Already, I have supported two very different families with different needs and different challenges but, in both cases, I am confident that they have benefited from the scheme. On a personal level, both have been interesting and (to a varying degree!) enjoyable. There are, of course, frustrations and problems but the support from Home-Start is constant and hugely reassuring and I have never felt isolated.
As a volunteer, the support I give can be different every visit. Sometimes there are specific problems such as debt, health issues or child behavioural problems where I need to signpost professional services, attend appointments with the family or work out budgets, but other visits can be as simple as chatting with Mum over a coffee or playing with little ones whilst Mum attends to other things (in other words, just being "Rent-a-Gran!)
One thing is for sure - the visits never are is boring, and so, with a commitment of only 2 or 3 hours a week, I can wholeheartedly recommend volunteering. Give it a try!
My name is Diane Hammal. I have worked in Children’s Services for 36 years and ten of these years were spent in the Disabled Children’s Service. I was born and educated in Birmingham and after a short residence in Cumbria and Durham, I moved to Richmond in 1968 and have remained in the area since that time. I am married and have four children and five grand children.
Shortly after I retired in March, 2015, I became a volunteer Trustee for Home Start Richmondshire.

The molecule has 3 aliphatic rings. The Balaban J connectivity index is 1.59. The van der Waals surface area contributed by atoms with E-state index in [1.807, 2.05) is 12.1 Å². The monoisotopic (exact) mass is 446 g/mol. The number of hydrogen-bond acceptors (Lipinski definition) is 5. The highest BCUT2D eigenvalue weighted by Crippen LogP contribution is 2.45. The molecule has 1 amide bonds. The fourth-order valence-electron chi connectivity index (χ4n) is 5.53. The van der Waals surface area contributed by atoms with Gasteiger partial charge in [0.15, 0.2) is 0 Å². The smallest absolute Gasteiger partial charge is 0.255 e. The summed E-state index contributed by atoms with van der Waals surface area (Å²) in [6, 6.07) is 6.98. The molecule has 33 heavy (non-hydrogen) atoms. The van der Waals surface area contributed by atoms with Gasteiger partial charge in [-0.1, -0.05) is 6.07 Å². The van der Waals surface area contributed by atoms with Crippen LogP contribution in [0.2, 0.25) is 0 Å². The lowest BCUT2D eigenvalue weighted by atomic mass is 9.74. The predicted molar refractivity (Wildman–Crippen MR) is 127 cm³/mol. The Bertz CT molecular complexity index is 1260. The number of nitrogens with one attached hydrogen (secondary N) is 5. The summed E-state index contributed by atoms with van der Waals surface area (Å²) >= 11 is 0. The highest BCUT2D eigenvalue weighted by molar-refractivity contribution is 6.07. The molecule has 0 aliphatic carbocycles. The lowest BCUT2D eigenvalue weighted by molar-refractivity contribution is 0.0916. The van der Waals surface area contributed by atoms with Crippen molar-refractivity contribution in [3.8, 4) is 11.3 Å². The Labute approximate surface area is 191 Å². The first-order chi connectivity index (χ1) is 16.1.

I became a Home-Start volunteer following a long career as a Primary School teacher. 'Giving something back' to the community was the main motivation for seeking a volunteering role within Home-Start.
As part of the training all Home-Start volunteers have to attend a preparation course. The course was thorough and I particularly enjoyed meeting other volunteers.
The role of a Home-Start volunteer is interesting, varied, can be frustrating but is very satisfying. As a volunteer you are a friendly person giving practical and emotional support to young families in their own homes. Being welcomed into their lives is a great privilege.
Home-Start volunteers are well supported with help and advice only a scheduled meeting or phone call away.
I really enjoy my role as a Home-Start volunteer; being able to make a difference to a young family is a very rewarding experience.